Theodore R. Carr, one of three assistant chiefs of the D.C. police department, was appointed yesterday to be deputy chief in charge of personnel in the Prince George's department.
Carr, 48, will replace Lt. Col. Thomas Davis, the police department's highest ranking black, who was forced to resign in December because he told his subordinates to change the test scores of black applicants.
Carr, a 27-year police veteran who also is black, is retiring from the D.C. police department where he was in charge of administrative services -- including personnel -- since 1981. He begins his new job Monday.
Carr's responsibilities in Prince George's will include personnel, recruiting, training, internal affairs and race relations. He said yesterday that he knows he will be faced with some serious challenges, and added, "I hope my presence here will not represent just window dressing."
The new deputy chief comes to the department at a time when there is some tension between white and black officers. Blacks on the force have threatened to sue the department over what they say are discriminatory promotional practices and have been negotiating with the union on a settlement of that issue.
Except for Carr, there are no blacks on the Prince George's force who hold a rank above sergeant. The 900-member department has 176 black officers.
In addition, Carr's predecessor, Davis, was not particularly popular with whites or blacks because he was not a career police officer but a retired Air Force officer hired eight years ago to teach race relations at the police academy. In 1981, the County Council created an appointed deputy chief position specifically for Davis, whose mandate was to recruit more blacks and women. In recent months, however, training instructors, the Fraternal Order of Police and finally the chief, took exception to some of the methods Davis used to attain those goals.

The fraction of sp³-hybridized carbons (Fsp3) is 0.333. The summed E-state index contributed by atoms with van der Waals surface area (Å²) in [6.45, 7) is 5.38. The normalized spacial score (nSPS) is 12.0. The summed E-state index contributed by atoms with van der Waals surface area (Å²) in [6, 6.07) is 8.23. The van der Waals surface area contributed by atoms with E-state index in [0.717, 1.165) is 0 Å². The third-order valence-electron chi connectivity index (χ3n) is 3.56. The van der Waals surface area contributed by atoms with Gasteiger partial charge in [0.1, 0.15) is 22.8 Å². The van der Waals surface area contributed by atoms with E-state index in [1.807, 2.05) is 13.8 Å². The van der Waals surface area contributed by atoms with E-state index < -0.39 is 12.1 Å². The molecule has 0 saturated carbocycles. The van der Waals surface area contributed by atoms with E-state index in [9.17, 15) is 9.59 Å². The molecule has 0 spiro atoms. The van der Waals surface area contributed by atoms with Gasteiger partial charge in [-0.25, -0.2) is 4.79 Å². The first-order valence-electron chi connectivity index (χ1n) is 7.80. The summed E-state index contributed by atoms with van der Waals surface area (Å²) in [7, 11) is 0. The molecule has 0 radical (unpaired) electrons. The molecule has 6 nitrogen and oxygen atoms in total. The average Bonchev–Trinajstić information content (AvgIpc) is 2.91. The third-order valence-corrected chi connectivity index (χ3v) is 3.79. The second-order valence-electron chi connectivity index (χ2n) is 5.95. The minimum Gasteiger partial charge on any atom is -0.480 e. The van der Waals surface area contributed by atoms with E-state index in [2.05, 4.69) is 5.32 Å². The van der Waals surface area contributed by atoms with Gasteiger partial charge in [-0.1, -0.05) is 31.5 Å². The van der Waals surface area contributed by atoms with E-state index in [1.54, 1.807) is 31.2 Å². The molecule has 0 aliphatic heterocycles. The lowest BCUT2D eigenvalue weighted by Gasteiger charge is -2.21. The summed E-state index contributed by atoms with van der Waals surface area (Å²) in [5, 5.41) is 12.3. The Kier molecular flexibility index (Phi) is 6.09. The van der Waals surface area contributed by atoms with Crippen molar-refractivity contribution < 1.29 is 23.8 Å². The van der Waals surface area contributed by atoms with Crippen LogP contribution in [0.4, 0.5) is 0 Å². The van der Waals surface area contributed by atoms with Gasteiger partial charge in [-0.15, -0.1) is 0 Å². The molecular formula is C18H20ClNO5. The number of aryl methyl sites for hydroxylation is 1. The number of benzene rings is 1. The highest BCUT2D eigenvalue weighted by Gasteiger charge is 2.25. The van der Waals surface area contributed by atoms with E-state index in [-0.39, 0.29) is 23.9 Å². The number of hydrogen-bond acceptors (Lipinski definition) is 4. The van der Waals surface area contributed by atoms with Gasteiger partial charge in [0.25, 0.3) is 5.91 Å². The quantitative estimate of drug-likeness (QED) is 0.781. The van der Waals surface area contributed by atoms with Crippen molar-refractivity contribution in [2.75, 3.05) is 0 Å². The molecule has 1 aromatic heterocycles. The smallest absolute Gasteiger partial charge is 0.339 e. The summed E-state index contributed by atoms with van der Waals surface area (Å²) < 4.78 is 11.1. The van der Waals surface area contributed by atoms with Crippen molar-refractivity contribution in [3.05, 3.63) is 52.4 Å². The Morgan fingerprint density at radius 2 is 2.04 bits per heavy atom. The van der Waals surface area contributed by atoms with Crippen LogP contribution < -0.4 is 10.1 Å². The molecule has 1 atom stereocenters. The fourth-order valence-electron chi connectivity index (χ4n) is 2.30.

Yesterday, County Executive Parris N. Glendening said Carr came highly recommended by both police executives and community leaders.
Police Chief Michael J. Flaherty said there were 105 applicants for the position. "Ted Carr quickly rose to the top from that group," Flaherty said. "He is tailored to the position he is filling."
However, rank and file officers in both the county and the District, expressed some reservations yesterday.
Tom Lennon, president of the county FOP said, "The people I talked to said he [Carr] was a capable guy, but a strict disciplinarian -- a hard liner."
Ronald Hampton, who heads a black police officers' organization in the District, concurred, adding that he did not believe that Carr has adequately addressed racial inequities in the department.
Reginald Riley, president of the Prince George's Black Police Officers Association, said yesterday that Flaherty ignored the organization's request to interview the finalists for the personnel job. Riley said he had heard from District officers that Carr is not aggressive and took no leadership role in the District. But Riley concluded, "We'll just have to wait and judge him on what he does."
Carr's new $48,000 salary will be supplemented by his District government pension, he said. The pension could add about $25,000 to his Prince George's salary, officials indicated.
Carr will be one of four deputy chiefs in the department, but is the only one serving at the pleasure of the chief.